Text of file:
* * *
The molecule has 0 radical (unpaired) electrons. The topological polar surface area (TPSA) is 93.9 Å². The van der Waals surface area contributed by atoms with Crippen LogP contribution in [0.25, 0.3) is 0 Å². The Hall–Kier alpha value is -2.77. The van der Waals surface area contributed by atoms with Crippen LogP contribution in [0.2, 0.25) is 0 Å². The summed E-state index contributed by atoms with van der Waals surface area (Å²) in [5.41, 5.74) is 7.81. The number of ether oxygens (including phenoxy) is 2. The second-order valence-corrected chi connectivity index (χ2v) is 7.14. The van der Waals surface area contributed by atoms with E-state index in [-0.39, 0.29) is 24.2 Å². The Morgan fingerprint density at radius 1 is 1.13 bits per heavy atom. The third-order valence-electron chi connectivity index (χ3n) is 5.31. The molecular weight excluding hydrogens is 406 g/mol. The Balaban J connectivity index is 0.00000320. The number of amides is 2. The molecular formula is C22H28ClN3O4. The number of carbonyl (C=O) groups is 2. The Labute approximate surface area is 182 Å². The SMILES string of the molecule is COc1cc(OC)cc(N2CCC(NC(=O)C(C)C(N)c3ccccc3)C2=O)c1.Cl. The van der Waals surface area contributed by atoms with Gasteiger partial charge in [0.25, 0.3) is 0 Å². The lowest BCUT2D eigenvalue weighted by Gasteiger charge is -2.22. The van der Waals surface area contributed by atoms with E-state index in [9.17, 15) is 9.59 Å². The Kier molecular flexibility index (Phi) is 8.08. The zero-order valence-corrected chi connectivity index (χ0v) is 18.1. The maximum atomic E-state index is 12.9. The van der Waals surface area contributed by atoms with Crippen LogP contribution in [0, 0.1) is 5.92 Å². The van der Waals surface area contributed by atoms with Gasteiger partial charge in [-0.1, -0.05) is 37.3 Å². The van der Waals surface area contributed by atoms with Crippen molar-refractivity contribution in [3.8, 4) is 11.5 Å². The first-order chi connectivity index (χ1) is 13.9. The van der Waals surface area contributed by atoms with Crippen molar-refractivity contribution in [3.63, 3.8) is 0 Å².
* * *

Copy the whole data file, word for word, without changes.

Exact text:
The molecule has 0 radical (unpaired) electrons. The topological polar surface area (TPSA) is 93.9 Å². The van der Waals surface area contributed by atoms with Crippen LogP contribution in [0.25, 0.3) is 0 Å². The Hall–Kier alpha value is -2.77. The van der Waals surface area contributed by atoms with Crippen LogP contribution in [0.2, 0.25) is 0 Å². The summed E-state index contributed by atoms with van der Waals surface area (Å²) in [5.41, 5.74) is 7.81. The number of ether oxygens (including phenoxy) is 2. The second-order valence-corrected chi connectivity index (χ2v) is 7.14. The van der Waals surface area contributed by atoms with E-state index in [-0.39, 0.29) is 24.2 Å². The Morgan fingerprint density at radius 1 is 1.13 bits per heavy atom. The third-order valence-electron chi connectivity index (χ3n) is 5.31. The molecular weight excluding hydrogens is 406 g/mol. The Balaban J connectivity index is 0.00000320. The number of amides is 2. The molecular formula is C22H28ClN3O4. The number of carbonyl (C=O) groups is 2. The Labute approximate surface area is 182 Å². The SMILES string of the molecule is COc1cc(OC)cc(N2CCC(NC(=O)C(C)C(N)c3ccccc3)C2=O)c1.Cl. The van der Waals surface area contributed by atoms with Gasteiger partial charge in [0.25, 0.3) is 0 Å². The lowest BCUT2D eigenvalue weighted by Gasteiger charge is -2.22. The van der Waals surface area contributed by atoms with E-state index in [9.17, 15) is 9.59 Å². The Kier molecular flexibility index (Phi) is 8.08. The zero-order valence-corrected chi connectivity index (χ0v) is 18.1. The maximum atomic E-state index is 12.9. The van der Waals surface area contributed by atoms with Crippen LogP contribution in [0, 0.1) is 5.92 Å². The van der Waals surface area contributed by atoms with Gasteiger partial charge in [-0.1, -0.05) is 37.3 Å². The van der Waals surface area contributed by atoms with Crippen molar-refractivity contribution in [3.8, 4) is 11.5 Å². The first-order chi connectivity index (χ1) is 13.9. The van der Waals surface area contributed by atoms with Crippen molar-refractivity contribution in [3.63, 3.8) is 0 Å².